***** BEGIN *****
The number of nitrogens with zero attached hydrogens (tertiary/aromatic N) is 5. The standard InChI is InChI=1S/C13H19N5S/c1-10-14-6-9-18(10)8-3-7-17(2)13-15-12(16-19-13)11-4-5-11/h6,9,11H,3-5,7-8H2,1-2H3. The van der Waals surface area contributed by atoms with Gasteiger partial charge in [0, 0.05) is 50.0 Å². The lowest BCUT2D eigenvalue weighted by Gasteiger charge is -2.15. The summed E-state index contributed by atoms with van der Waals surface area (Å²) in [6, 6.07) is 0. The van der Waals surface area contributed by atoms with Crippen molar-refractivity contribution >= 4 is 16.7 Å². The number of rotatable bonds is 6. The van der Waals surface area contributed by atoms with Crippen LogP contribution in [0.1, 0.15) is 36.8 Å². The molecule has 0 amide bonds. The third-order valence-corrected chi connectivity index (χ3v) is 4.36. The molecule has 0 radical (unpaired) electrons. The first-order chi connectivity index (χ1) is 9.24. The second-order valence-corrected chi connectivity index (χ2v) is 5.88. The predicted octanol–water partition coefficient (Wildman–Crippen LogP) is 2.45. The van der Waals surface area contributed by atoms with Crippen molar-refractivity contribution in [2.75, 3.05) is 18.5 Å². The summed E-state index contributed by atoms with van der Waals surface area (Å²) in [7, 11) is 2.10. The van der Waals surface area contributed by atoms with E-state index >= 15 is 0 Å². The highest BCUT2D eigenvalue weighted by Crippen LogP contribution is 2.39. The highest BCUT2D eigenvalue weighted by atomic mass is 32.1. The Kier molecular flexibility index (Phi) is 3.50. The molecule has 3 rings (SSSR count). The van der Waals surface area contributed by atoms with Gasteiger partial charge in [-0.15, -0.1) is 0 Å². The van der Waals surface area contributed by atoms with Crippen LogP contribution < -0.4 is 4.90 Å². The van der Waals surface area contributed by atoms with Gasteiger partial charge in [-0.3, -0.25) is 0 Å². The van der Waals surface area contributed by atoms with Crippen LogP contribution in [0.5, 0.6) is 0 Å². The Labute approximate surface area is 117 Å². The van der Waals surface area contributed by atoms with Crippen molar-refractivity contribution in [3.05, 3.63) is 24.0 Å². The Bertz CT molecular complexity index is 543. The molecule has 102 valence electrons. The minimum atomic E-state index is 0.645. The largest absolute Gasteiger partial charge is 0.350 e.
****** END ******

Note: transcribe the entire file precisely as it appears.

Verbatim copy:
The number of nitrogens with zero attached hydrogens (tertiary/aromatic N) is 5. The standard InChI is InChI=1S/C13H19N5S/c1-10-14-6-9-18(10)8-3-7-17(2)13-15-12(16-19-13)11-4-5-11/h6,9,11H,3-5,7-8H2,1-2H3. The van der Waals surface area contributed by atoms with Gasteiger partial charge in [0, 0.05) is 50.0 Å². The lowest BCUT2D eigenvalue weighted by Gasteiger charge is -2.15. The summed E-state index contributed by atoms with van der Waals surface area (Å²) in [6, 6.07) is 0. The van der Waals surface area contributed by atoms with Crippen molar-refractivity contribution >= 4 is 16.7 Å². The number of rotatable bonds is 6. The van der Waals surface area contributed by atoms with Crippen LogP contribution in [0.1, 0.15) is 36.8 Å². The molecule has 0 amide bonds. The third-order valence-corrected chi connectivity index (χ3v) is 4.36. The molecule has 0 radical (unpaired) electrons. The first-order chi connectivity index (χ1) is 9.24. The second-order valence-corrected chi connectivity index (χ2v) is 5.88. The predicted octanol–water partition coefficient (Wildman–Crippen LogP) is 2.45. The van der Waals surface area contributed by atoms with Crippen molar-refractivity contribution in [2.75, 3.05) is 18.5 Å². The summed E-state index contributed by atoms with van der Waals surface area (Å²) in [7, 11) is 2.10. The van der Waals surface area contributed by atoms with E-state index >= 15 is 0 Å². The highest BCUT2D eigenvalue weighted by Crippen LogP contribution is 2.39. The highest BCUT2D eigenvalue weighted by atomic mass is 32.1. The Kier molecular flexibility index (Phi) is 3.50. The molecule has 3 rings (SSSR count). The van der Waals surface area contributed by atoms with Gasteiger partial charge in [-0.15, -0.1) is 0 Å². The van der Waals surface area contributed by atoms with Crippen LogP contribution < -0.4 is 4.90 Å². The van der Waals surface area contributed by atoms with Gasteiger partial charge in [-0.3, -0.25) is 0 Å². The van der Waals surface area contributed by atoms with Crippen LogP contribution in [0.5, 0.6) is 0 Å². The Labute approximate surface area is 117 Å². The van der Waals surface area contributed by atoms with Crippen molar-refractivity contribution in [3.05, 3.63) is 24.0 Å². The Bertz CT molecular complexity index is 543. The molecule has 102 valence electrons. The minimum atomic E-state index is 0.645. The largest absolute Gasteiger partial charge is 0.350 e.